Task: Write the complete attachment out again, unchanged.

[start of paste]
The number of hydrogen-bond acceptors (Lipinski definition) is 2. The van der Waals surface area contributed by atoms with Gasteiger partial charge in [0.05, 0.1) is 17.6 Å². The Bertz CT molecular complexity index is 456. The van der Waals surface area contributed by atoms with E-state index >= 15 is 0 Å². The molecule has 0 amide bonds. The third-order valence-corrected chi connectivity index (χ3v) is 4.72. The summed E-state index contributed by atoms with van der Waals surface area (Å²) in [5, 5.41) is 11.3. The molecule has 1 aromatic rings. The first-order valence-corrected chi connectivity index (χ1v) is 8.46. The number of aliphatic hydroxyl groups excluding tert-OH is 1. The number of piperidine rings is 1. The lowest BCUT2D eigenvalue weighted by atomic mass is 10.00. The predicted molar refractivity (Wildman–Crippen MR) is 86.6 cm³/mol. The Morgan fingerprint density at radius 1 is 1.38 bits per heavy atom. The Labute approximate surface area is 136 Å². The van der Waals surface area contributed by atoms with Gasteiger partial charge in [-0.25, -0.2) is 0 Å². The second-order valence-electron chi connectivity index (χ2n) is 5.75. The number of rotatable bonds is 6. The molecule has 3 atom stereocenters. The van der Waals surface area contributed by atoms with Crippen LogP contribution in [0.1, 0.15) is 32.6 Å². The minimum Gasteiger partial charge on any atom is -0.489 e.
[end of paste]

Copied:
The number of hydrogen-bond acceptors (Lipinski definition) is 2. The van der Waals surface area contributed by atoms with Gasteiger partial charge in [0.05, 0.1) is 17.6 Å². The Bertz CT molecular complexity index is 456. The van der Waals surface area contributed by atoms with E-state index >= 15 is 0 Å². The molecule has 0 amide bonds. The third-order valence-corrected chi connectivity index (χ3v) is 4.72. The summed E-state index contributed by atoms with van der Waals surface area (Å²) in [5, 5.41) is 11.3. The molecule has 1 aromatic rings. The first-order valence-corrected chi connectivity index (χ1v) is 8.46. The number of aliphatic hydroxyl groups excluding tert-OH is 1. The number of piperidine rings is 1. The lowest BCUT2D eigenvalue weighted by atomic mass is 10.00. The predicted molar refractivity (Wildman–Crippen MR) is 86.6 cm³/mol. The Morgan fingerprint density at radius 1 is 1.38 bits per heavy atom. The Labute approximate surface area is 136 Å². The van der Waals surface area contributed by atoms with Gasteiger partial charge in [-0.25, -0.2) is 0 Å². The second-order valence-electron chi connectivity index (χ2n) is 5.75. The number of rotatable bonds is 6. The molecule has 3 atom stereocenters. The van der Waals surface area contributed by atoms with Crippen LogP contribution in [0.1, 0.15) is 32.6 Å². The minimum Gasteiger partial charge on any atom is -0.489 e.